Toward the definition of the mechanism of action of silymarin: activities related to cellular protection from toxic damage induced by chemotherapy, 2007


A total of 18 cases of Amanita phalloides poisoning was treated by combined chemotherapy during 1980 and 1981. After attempted primary elimination of the toxin all patients received silybin as basic therapy mainly by infusion and, in two instances, silymarin orally. In order to investigate the effect of silybin therapy a retrospective study of the followed-up case records was made. The cases were arbitrarily classified into three groups of severity (light, medium and severe) according to clinical and laboratory findings. A close relationship was found between the severity of the intoxication and the time elapsed before commencement of silybin therapy. With the exception of one fatality in a particularly high dosage suicidal intoxication, all patients survived. Administration of silybin within about 48 hours after mushroom intake seems to be an effective measure to prevent severe liver damage in Amanita phalloides poisoning.

Pharmacotherapy of Amanita phalloides poisoning using silybin 1983


Silymarin and silibinin both inhibit HCV infection in cell culture by variably blocking viral entry, viral fusion, viral RNA and protein synthesis, RNA polymerase activity and virus transmission. An intravenous formulation of silibinin, SIL, retains many of the same antiviral properties of the parent silibinin including inhibiting HCV fusion, replication, and production of infectious progeny virus. In addition, patients treated intravenously with SIL displayed log-fold reductions in viral load when given to HCV mono-infected patients because SIL inhibits both HCV infection and T cell proliferation, we hypothesized that SIL inhibits HIV infection. Several experiments demonstrate that SIL attenuates cellular functions required for activation, proliferation, and HIV infection.. Silymarin-derived compounds provide cytoprotection by suppressing virus infection, immune activation, and inflammation, and as such may be relevant for both HIV mono-infected and HIV/HCV co-infected subjects.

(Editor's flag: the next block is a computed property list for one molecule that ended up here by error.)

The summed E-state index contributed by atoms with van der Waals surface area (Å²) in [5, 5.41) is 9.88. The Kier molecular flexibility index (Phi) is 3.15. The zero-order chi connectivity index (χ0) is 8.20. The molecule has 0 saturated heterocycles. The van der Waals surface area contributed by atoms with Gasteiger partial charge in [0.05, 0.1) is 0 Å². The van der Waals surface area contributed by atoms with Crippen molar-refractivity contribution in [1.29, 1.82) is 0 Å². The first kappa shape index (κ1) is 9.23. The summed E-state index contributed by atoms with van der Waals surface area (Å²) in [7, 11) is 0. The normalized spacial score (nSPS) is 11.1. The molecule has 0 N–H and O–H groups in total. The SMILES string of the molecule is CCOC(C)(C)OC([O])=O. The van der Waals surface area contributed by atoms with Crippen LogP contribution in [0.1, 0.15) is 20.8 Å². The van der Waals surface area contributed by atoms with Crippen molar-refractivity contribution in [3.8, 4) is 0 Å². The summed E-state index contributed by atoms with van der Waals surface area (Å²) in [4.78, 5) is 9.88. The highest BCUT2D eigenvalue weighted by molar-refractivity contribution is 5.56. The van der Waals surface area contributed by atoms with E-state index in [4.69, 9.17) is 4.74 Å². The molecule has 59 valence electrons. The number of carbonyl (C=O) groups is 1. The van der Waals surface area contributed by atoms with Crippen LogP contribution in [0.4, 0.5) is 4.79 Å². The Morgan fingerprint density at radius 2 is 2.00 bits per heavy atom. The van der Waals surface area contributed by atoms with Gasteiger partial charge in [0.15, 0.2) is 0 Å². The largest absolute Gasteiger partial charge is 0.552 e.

Silymarin inhibits in vitro T cell proliferation and cytokine production in hepatitis C virus, 2010
Silibinin inhibits HIV-1 infection by reducing cellular activation and proliferation, 2012


There is an increasing interest in silybin and its compounds and a continuous improvement in knowledge about the molecular actions of this substance. However, in the clinical setting, there is currently a lack of definitive data about its efficacy in patients with chronic liver disease. The only well-defined finding is the absence of adverse events at high doses.The absence of significant adverse effects of silybin even at high doses, the good compliance by the patient, the availability of a purified form of the compound, represent characteristics that allow to obtain commercially available products containing almost 600 mg of pure silybin to ensure a good concentration in tissues. In clinical practice, there is the need for drugs that can be used in the long term without serious adverse events. Researchers should definitively demonstrate if silybin has potential in this regard

2014-03-29T14:47:46 - Marta Oliva